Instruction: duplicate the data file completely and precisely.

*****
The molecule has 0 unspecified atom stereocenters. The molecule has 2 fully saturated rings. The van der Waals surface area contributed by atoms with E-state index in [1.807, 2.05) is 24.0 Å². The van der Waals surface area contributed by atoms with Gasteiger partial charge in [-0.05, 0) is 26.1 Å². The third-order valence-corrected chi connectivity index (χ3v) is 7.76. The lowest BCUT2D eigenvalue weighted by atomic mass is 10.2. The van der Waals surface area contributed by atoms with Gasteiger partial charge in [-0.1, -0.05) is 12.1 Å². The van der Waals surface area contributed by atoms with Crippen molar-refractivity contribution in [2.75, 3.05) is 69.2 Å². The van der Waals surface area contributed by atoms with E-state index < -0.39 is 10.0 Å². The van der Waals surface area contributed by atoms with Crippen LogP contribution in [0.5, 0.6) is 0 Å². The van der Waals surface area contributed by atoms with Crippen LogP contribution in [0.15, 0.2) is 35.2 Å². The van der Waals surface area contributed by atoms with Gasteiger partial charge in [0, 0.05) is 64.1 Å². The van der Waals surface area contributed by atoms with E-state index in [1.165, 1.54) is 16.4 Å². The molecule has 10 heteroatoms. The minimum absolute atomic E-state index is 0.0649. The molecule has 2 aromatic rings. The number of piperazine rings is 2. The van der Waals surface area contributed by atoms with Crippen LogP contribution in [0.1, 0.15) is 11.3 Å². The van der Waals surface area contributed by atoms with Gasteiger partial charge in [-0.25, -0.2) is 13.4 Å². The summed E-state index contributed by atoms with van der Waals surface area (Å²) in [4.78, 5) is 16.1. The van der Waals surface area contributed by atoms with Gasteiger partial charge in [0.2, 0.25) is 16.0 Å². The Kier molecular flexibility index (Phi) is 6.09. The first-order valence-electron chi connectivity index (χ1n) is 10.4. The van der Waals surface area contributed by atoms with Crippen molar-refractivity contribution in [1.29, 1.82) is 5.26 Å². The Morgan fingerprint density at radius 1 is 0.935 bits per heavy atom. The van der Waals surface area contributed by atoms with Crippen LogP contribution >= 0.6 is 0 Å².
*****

The molecule has 0 unspecified atom stereocenters. The molecule has 2 fully saturated rings. The van der Waals surface area contributed by atoms with E-state index in [1.807, 2.05) is 24.0 Å². The van der Waals surface area contributed by atoms with Gasteiger partial charge in [-0.05, 0) is 26.1 Å². The third-order valence-corrected chi connectivity index (χ3v) is 7.76. The lowest BCUT2D eigenvalue weighted by atomic mass is 10.2. The van der Waals surface area contributed by atoms with Gasteiger partial charge in [-0.1, -0.05) is 12.1 Å². The van der Waals surface area contributed by atoms with Crippen molar-refractivity contribution in [2.75, 3.05) is 69.2 Å². The van der Waals surface area contributed by atoms with E-state index < -0.39 is 10.0 Å². The van der Waals surface area contributed by atoms with Crippen LogP contribution in [0.5, 0.6) is 0 Å². The van der Waals surface area contributed by atoms with Crippen LogP contribution in [0.15, 0.2) is 35.2 Å². The van der Waals surface area contributed by atoms with Gasteiger partial charge in [0, 0.05) is 64.1 Å². The van der Waals surface area contributed by atoms with E-state index in [1.165, 1.54) is 16.4 Å². The molecule has 10 heteroatoms. The minimum absolute atomic E-state index is 0.0649. The molecule has 2 aromatic rings. The number of piperazine rings is 2. The van der Waals surface area contributed by atoms with Crippen LogP contribution in [0.1, 0.15) is 11.3 Å². The van der Waals surface area contributed by atoms with Gasteiger partial charge in [-0.25, -0.2) is 13.4 Å². The summed E-state index contributed by atoms with van der Waals surface area (Å²) in [4.78, 5) is 16.1. The van der Waals surface area contributed by atoms with Gasteiger partial charge in [0.2, 0.25) is 16.0 Å². The Kier molecular flexibility index (Phi) is 6.09. The first-order valence-electron chi connectivity index (χ1n) is 10.4. The van der Waals surface area contributed by atoms with Crippen molar-refractivity contribution in [1.29, 1.82) is 5.26 Å². The Morgan fingerprint density at radius 1 is 0.935 bits per heavy atom. The van der Waals surface area contributed by atoms with Crippen LogP contribution >= 0.6 is 0 Å².